Across the United States right now, a pitched battle is being fought over the future of renewable energy targets in the 29 states that have them. Already, 16 of these states are considering legislation – templated by a fossil fuel-sponsored lobby group, the American Legislative Exchange Council – to repeal or dilute the ambition of renewable standards.
So far, the campaign – boosted by Tea Party radicals in the Republican movement – has not been successful. In the past week, North Carolina rejected the idea after leading utilities such as Duke Energy, and big data centre operators such as Apple and Google expressed their support for wind and solar projects.
In Colorado, the ALEC bill met a similar fate, with the state deciding instead to lift its clean energy standard for rural electric cooperatives to 25 per cent by 2020 — a 15 percentage point jump from the current 10 per cent.
Still, the fate of other state-based RPS schemes remains in the balance. ALEC task force director Todd Wynn recently told Bloomberg that 2013 will be the most active year yet in efforts to repeal renewable energy standards. “Natural gas is a clean fuel, and regulators and policy makers are seeing how it’s much more affordable than renewable energy.”
In Australia, a similar battle is about to be waged. The difference here is that renewable energy targets are a federal policy mechanism, but the four mainland conservative state governments (Queensland, NSW, Victoria and Western Australia) are lined up firmly against them, and the new energy minister in WA, Mike Nahan, has upped the ante – possibly in anticipation of the Coalition winning the federal poll in September.
The Coalition has already indicated that it will seek yet another review of the RET, and will be sympathetic to claims by utilities that lower than expected electricity demand should cause less wind and solar farms to be built. Some utilities want the numbers cut in half – and they have the support of broader industry groups such as the Business Council of Australia and other industry groups, and of the conservative state governments.
Nahan is an interesting choice as energy minister. For supporters of renewable energy, he’s actually quite a frightening one.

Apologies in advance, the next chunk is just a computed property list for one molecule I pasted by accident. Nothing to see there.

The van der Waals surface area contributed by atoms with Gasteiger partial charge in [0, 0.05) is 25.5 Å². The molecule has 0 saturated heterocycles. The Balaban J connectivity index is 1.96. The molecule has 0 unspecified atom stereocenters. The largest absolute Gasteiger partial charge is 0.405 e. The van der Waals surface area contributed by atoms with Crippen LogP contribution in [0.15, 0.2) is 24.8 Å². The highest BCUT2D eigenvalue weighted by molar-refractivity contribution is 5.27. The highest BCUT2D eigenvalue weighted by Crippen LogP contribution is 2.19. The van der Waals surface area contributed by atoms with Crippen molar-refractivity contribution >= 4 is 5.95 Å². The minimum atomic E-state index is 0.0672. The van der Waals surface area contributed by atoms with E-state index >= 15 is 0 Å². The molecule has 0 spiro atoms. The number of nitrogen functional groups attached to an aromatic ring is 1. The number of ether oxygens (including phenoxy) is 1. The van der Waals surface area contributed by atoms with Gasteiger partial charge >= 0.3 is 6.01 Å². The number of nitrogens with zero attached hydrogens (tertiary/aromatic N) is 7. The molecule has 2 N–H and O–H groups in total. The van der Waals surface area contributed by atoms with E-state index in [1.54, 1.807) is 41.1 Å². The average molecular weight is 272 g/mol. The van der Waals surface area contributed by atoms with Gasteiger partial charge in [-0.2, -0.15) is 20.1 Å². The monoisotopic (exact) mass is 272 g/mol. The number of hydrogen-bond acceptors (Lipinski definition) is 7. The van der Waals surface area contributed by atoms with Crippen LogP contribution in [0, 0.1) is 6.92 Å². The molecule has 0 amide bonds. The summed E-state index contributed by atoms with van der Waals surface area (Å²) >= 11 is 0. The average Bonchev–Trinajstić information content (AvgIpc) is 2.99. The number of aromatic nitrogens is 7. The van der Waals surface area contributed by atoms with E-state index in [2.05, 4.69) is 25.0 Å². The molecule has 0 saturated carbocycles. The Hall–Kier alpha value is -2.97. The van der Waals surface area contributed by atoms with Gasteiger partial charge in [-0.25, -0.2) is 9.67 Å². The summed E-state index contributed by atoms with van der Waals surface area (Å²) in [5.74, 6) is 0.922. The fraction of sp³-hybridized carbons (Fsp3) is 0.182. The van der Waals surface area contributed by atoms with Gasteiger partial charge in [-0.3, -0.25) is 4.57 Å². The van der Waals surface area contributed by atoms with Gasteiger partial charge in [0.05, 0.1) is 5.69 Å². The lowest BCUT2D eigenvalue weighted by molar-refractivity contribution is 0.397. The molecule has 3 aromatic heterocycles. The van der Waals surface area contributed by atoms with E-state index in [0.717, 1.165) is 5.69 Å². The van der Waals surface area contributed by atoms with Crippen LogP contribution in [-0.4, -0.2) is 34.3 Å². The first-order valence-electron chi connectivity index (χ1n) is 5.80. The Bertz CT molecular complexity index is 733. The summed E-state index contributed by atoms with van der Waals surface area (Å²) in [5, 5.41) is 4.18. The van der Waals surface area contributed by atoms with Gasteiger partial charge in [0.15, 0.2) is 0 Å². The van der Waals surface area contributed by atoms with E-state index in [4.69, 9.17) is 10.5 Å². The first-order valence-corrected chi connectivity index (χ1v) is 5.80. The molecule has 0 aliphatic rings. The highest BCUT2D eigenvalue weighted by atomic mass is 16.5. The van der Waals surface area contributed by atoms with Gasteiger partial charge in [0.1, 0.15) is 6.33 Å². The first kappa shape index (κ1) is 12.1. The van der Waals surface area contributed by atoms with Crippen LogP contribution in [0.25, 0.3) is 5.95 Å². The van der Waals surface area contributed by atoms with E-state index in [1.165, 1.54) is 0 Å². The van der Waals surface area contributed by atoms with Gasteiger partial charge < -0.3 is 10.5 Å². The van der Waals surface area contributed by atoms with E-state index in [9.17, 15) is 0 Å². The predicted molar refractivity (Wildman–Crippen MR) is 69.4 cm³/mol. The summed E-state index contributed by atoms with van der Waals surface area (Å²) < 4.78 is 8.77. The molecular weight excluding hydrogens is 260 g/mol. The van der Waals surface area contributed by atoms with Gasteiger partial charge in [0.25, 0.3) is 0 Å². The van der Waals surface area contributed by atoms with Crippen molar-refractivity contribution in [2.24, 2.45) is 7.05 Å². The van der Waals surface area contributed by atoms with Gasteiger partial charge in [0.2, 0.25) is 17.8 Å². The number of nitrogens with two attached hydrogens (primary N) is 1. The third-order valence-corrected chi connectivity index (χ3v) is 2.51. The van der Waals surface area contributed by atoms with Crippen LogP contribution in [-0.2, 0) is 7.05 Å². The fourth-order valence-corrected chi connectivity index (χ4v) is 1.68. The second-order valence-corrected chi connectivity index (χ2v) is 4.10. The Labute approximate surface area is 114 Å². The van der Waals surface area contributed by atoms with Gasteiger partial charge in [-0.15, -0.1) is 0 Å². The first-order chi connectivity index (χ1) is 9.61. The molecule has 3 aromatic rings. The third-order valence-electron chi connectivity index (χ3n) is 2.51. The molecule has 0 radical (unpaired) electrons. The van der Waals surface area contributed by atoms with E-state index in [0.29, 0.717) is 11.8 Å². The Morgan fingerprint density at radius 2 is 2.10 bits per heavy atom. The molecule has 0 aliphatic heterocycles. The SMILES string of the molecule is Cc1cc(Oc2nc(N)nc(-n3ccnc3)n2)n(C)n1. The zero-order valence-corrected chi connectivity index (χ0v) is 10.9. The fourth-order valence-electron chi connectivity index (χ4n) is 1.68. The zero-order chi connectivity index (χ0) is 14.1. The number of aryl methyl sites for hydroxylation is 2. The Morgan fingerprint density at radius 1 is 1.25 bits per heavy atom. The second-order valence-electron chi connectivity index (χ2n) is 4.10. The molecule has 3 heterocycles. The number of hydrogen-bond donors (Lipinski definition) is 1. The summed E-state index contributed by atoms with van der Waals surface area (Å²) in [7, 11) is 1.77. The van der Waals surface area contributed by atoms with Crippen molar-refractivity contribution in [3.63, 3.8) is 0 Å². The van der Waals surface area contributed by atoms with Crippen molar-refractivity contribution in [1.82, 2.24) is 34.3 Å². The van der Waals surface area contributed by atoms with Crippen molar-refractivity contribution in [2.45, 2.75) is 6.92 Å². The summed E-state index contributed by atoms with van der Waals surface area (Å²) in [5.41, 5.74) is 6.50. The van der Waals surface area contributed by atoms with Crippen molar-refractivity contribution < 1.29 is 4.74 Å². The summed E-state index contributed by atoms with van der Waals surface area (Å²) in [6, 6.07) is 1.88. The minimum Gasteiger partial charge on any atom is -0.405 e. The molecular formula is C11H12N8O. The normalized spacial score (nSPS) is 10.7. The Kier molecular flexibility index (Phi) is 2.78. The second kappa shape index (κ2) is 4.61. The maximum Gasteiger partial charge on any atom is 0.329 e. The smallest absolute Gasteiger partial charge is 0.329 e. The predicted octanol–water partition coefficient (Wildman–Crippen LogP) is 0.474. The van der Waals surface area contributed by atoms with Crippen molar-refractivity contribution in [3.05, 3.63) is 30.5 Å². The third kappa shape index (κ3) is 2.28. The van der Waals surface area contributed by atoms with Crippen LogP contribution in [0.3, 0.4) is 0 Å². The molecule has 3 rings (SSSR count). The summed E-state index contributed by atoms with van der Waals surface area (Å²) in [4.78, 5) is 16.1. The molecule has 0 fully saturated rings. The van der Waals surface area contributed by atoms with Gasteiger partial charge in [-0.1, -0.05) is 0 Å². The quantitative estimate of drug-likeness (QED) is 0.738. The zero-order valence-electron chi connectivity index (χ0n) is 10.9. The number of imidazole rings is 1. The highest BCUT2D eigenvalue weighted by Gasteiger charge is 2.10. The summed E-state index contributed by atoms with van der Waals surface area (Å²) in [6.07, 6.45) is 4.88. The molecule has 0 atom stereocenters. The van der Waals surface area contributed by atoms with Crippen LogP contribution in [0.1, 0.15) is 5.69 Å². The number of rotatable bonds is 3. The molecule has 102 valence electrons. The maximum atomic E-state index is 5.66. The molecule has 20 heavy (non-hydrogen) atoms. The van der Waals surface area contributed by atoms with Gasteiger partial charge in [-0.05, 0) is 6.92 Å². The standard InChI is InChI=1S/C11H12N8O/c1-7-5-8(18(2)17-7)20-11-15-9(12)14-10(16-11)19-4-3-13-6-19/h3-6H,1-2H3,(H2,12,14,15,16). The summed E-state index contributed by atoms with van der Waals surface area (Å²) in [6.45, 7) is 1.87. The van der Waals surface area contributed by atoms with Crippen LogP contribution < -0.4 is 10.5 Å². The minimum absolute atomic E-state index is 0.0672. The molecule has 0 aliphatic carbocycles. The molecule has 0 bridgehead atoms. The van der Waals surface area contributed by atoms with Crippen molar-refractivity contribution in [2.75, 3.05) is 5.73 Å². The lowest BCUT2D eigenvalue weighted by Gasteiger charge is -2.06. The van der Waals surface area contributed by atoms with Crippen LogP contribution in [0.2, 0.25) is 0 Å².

The American-born Nahan is a former executive director of the conservative, pro-market, anti-renewable think tank, the Institute of Public Affairs, which is so intertwined with conservative policy making that many Coalition politicians refer journalists to the IPA for comment on issues such as energy and climate.
A collection of Nahan’s thoughts on climate and energy can be found on the IPA website as, like his contemporaries and successors, he was a prolific contributor to (mostly Murdoch-owned) newspapers. They give an interesting insight into his views on all things climate, energy and environment.
In 2005, he questioned the science of climate change. “Not only is the fact of global warming unclear, but a fully honoured Kyoto Agreement would have had only a trivial effect on temperatures,” he wrote in the Herald Sun.
In 2006, in the same paper, he hallelujahed the creation of the pro-nuclear and pro-business Australian Environmental Foundation, which has strong links to anti-wind farm groups. He also praised the expansion of the massive Hazelwood brown coal-fired power station, describing one of the country’s most polluting power plants as “efficient, profitable and clean.”
And, of course, he doesn’t like the Greens, accusing them of being “Watermelons” – former socialists who were red on the inside and green on the outer. He even decried the focus of Environment Day, saying such events should be a celebration of achievements – such as the fact that there were, he wrote in 2004 – enough whales to support large whaling fleets.
Elsewhere, Nahan mocks the idea that the planet is depleting its resources, praises Conservative pin-up boy Bjorn Lomborg, and suggests that the global environment is actually improving rather than degrading. He also scoffed at suggestions that the Murray Darling Basin had water or salinity issues – both here and here.
Elsewhere, he dismissed the concept of “negawatts” – the idea promoted by the likes of the International Energy Agency that energy efficiency can play a critical role in decarbonising the world’s energy system, and to save money – as “activist jargon for subsidised energy conservation.” His preferred term was ‘megawatts’ – code for building more coal, gas and nuclear plants and burn as much fuel as possible.